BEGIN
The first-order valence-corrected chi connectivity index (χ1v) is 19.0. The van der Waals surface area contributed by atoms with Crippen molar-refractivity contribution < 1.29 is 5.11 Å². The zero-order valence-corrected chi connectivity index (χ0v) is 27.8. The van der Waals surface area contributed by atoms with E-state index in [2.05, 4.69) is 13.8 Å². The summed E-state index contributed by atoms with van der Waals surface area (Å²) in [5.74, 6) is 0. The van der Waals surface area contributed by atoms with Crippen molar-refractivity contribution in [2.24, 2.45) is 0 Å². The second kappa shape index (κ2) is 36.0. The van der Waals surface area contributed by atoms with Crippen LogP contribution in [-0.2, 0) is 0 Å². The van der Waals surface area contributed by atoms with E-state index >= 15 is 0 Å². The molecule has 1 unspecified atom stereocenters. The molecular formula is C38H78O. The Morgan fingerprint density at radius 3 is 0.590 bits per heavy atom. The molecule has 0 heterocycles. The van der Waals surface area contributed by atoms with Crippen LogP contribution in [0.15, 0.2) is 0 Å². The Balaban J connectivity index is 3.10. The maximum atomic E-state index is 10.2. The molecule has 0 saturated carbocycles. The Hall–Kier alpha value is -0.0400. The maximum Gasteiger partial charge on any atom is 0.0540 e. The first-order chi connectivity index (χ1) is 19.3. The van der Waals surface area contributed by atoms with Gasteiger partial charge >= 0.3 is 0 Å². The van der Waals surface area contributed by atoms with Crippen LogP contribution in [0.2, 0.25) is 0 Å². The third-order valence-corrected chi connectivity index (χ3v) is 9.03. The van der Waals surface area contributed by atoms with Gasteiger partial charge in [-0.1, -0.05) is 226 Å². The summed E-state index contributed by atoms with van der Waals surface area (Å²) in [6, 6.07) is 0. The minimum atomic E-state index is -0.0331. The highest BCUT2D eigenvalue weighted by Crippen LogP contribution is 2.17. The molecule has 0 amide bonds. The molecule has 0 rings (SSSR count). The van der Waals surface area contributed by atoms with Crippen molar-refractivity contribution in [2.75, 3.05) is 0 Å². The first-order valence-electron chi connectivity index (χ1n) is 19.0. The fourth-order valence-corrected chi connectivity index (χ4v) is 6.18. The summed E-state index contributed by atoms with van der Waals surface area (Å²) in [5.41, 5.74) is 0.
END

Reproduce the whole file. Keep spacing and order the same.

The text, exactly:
The first-order valence-corrected chi connectivity index (χ1v) is 19.0. The van der Waals surface area contributed by atoms with Crippen molar-refractivity contribution < 1.29 is 5.11 Å². The zero-order valence-corrected chi connectivity index (χ0v) is 27.8. The van der Waals surface area contributed by atoms with E-state index in [2.05, 4.69) is 13.8 Å². The summed E-state index contributed by atoms with van der Waals surface area (Å²) in [5.74, 6) is 0. The van der Waals surface area contributed by atoms with Crippen molar-refractivity contribution in [2.24, 2.45) is 0 Å². The second kappa shape index (κ2) is 36.0. The van der Waals surface area contributed by atoms with Crippen LogP contribution in [-0.2, 0) is 0 Å². The van der Waals surface area contributed by atoms with E-state index >= 15 is 0 Å². The molecule has 1 unspecified atom stereocenters. The molecular formula is C38H78O. The Morgan fingerprint density at radius 3 is 0.590 bits per heavy atom. The molecule has 0 heterocycles. The van der Waals surface area contributed by atoms with Crippen LogP contribution in [0.15, 0.2) is 0 Å². The Balaban J connectivity index is 3.10. The maximum atomic E-state index is 10.2. The molecule has 0 saturated carbocycles. The Hall–Kier alpha value is -0.0400. The maximum Gasteiger partial charge on any atom is 0.0540 e. The first-order chi connectivity index (χ1) is 19.3. The van der Waals surface area contributed by atoms with Gasteiger partial charge >= 0.3 is 0 Å². The van der Waals surface area contributed by atoms with Crippen LogP contribution in [0.2, 0.25) is 0 Å². The third-order valence-corrected chi connectivity index (χ3v) is 9.03. The van der Waals surface area contributed by atoms with Gasteiger partial charge in [-0.1, -0.05) is 226 Å². The summed E-state index contributed by atoms with van der Waals surface area (Å²) in [6, 6.07) is 0. The minimum atomic E-state index is -0.0331. The highest BCUT2D eigenvalue weighted by Crippen LogP contribution is 2.17. The molecule has 0 amide bonds. The molecule has 0 rings (SSSR count). The van der Waals surface area contributed by atoms with Crippen molar-refractivity contribution in [2.75, 3.05) is 0 Å². The first-order valence-electron chi connectivity index (χ1n) is 19.0. The fourth-order valence-corrected chi connectivity index (χ4v) is 6.18. The summed E-state index contributed by atoms with van der Waals surface area (Å²) in [5.41, 5.74) is 0.